Homily for the Solemnity of the Body and Blood of Jesus
by DEACON CHARLES ROHRBACHER 

This week I have been meditating on the feast of the Body and Blood of Christ in the light of the death on June 3rd, 2007 of Fr. Ragheed Aziz Gazzi and his companions in Mosul, Iraq.

Fr.Ragheed was a 35-year old Chaldean Catholic priest who was stopped by unknown gunmen when leaving the Mass, and shot to death with the three subdeacons who were accompanying him.

The wife of one of the subdeacons (the only survivor) has testified that the one of the gunman shouted at Fr.Ragheed, I told you to close the church, why didn’t you do it? Why are you still here?” (He had earlier been threatened with death unless he closed his church immediately and stopped celebrating Mass.)

The subdeacon’s wife reported that Fr.Ragheed simply asked them, “How can I close the house of God?”

In the weeks before his death, Fr.Ragheed had spoken of, “the great value of Sunday, the day that we meet the Risen Lord, the day of unity and of love between His community, the day of support and help.”

He was quoted as saying: “Without Sunday, without the Eucharist the Christians in Iraq cannot survive.”

On this solemnity of the Body and Blood of Christ, I can’t help but recall the heroic witness unto death of Fr. Ragheed and his companions, because his words and example are a vivid reminder to us that without Sunday, without the eucharist, we cannot survive as disciples of Jesus.

We remember on this day especially, that as members of Christ’s Body we cannot survive without the Eucharist because every Sunday we encounter the Risen Lord in the precious and indispensible gifts of his Body and Blood.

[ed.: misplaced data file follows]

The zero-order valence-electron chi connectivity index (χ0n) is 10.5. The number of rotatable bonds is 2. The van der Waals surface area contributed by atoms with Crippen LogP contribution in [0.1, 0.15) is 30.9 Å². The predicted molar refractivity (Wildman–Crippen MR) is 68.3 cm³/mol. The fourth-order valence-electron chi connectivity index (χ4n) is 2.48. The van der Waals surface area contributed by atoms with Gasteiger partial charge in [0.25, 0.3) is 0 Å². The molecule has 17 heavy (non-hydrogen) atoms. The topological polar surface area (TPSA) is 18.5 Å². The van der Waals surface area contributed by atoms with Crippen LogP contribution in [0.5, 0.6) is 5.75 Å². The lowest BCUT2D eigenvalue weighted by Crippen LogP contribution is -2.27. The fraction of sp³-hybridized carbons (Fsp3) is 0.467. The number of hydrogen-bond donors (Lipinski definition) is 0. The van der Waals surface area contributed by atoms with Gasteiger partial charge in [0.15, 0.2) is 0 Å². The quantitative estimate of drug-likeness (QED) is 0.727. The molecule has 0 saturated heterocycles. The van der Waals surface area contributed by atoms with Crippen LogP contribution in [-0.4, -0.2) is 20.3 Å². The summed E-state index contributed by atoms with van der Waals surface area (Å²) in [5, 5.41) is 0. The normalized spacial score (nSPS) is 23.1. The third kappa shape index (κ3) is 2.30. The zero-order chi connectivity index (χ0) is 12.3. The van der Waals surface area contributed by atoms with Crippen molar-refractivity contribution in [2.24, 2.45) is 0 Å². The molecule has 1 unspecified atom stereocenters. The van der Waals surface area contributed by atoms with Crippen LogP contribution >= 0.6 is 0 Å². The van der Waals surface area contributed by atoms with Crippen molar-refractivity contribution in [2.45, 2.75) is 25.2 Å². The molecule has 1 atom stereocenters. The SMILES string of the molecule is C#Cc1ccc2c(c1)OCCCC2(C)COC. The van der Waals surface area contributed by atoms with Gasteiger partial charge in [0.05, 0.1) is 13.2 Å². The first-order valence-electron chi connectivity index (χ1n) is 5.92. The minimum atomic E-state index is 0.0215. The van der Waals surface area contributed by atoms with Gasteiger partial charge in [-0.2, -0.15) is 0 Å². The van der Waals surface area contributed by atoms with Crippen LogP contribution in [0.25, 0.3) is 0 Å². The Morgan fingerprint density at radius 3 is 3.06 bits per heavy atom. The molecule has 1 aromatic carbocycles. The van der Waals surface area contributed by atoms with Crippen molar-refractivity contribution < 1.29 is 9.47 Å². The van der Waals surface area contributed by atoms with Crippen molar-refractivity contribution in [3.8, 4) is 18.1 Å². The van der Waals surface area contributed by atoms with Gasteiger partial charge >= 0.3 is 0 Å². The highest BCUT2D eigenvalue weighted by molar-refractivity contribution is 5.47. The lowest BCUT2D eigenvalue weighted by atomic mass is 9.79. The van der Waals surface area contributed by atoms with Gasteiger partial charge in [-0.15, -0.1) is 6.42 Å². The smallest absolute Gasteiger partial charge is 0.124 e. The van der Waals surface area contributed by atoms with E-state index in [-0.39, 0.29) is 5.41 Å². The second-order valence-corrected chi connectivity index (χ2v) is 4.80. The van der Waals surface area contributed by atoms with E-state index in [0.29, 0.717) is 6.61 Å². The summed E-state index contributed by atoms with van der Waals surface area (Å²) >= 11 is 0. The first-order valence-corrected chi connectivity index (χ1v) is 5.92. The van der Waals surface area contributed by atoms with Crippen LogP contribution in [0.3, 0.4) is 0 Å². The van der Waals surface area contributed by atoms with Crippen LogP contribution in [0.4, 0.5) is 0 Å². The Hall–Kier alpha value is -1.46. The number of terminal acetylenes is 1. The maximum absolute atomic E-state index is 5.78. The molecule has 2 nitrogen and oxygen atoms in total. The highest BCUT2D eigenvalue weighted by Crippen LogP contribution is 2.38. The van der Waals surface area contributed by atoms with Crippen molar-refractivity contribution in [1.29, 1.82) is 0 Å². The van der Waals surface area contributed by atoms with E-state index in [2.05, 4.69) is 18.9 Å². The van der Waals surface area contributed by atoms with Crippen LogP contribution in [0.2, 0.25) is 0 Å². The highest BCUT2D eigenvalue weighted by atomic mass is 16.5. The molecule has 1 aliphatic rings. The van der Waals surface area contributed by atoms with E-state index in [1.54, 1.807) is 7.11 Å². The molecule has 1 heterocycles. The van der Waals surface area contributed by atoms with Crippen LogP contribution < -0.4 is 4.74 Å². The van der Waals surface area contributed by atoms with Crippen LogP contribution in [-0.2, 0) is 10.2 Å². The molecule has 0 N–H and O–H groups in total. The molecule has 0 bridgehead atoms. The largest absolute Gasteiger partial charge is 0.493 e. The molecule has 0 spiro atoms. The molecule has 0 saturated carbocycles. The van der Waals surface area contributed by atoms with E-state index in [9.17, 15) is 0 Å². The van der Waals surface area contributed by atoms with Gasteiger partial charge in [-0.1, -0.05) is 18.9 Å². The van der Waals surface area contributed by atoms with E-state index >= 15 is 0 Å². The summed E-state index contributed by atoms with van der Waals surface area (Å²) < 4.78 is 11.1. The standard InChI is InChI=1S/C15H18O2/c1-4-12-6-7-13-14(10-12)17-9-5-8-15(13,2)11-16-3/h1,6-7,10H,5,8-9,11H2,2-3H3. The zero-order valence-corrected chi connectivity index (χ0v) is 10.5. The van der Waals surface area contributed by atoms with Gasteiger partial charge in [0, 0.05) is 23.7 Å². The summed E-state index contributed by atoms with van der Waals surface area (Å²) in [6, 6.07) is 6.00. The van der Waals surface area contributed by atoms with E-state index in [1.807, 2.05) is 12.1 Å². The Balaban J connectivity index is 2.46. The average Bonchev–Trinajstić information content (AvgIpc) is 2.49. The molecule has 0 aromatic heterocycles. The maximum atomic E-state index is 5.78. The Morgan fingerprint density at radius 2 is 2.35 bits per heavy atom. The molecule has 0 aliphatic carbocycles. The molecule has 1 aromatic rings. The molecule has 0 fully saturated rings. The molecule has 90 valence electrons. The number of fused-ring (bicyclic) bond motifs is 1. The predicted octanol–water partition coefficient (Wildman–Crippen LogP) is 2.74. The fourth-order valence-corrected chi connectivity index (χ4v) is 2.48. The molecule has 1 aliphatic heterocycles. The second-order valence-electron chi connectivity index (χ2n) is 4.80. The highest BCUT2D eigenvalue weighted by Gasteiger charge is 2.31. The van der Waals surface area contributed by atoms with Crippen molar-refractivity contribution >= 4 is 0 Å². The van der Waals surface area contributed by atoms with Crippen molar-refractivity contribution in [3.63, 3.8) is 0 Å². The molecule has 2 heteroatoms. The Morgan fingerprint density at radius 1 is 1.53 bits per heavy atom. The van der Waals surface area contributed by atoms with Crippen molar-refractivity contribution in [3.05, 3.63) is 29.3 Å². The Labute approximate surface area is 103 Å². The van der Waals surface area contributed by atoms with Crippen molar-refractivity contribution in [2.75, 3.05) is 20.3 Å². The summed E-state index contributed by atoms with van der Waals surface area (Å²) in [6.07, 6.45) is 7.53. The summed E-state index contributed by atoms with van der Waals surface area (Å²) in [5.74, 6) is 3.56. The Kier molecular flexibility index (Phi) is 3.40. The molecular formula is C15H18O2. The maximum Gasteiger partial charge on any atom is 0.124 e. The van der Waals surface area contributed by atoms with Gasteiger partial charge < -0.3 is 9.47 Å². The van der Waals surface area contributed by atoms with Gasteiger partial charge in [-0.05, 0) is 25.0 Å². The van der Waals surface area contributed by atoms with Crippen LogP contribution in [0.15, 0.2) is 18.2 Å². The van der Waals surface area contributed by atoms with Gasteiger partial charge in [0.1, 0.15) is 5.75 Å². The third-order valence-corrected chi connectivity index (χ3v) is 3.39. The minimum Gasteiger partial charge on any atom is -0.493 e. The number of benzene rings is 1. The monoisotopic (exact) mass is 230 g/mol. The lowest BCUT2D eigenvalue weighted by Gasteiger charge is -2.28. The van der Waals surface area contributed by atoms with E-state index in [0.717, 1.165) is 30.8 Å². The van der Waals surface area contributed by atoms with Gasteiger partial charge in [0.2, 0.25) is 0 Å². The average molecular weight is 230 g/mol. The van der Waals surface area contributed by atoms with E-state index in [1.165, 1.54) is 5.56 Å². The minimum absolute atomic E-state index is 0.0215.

Every Sunday gathered at this altar, we remember that the divine love, forgiveness and reconciliation, made present under the humble signs of bread and wine are more powerful than hatred and enmity.

Every Sunday gathered at this altar, we remember in the breaking of the bread that the mercy and peace of Christ has overcome the mercilessness and violence of this world.

Every Sunday we remember in the sacrifice offered on this altar, how by his sacrificial death on the Cross and glorious resurrection, the Lord has overcome the power of sin and death forever.

In the first reading we recall how at the foot of Mt. Sinai Moses spoke to the Israelites of all the words and ordinances of the Lord. The people replied, “We will do everything that the Lord has told us.”

Moses then sealed the eternal covenant between God and the Israel by sprinkling the altar and the people with the blood of a young bull sacrificed as a peace offering to the Lord.

Each Sunday we gather like the Israelites to hear “ the words and ordinances of the Lord”.  Each time we respond “Thanks be to God” and “Praise to you, Lord Jesus Christ” at the conclusion of the readings and the gospel, we are saying, as God’s people: “We will do everything that the Lord has told us”, and the Father ratifies the new covenant that he has made with his holy people, with each one of us, not with the blood of calves and goats but with the blood of his beloved Son, poured out to make peace between God and sinful humanity.

We cannot survive as the Body of Christ without the Eucharist because each time we receive the gift of his Body and Blood, we receive the grace and the strength and the fortitude to “do everything that the Lord has told us.”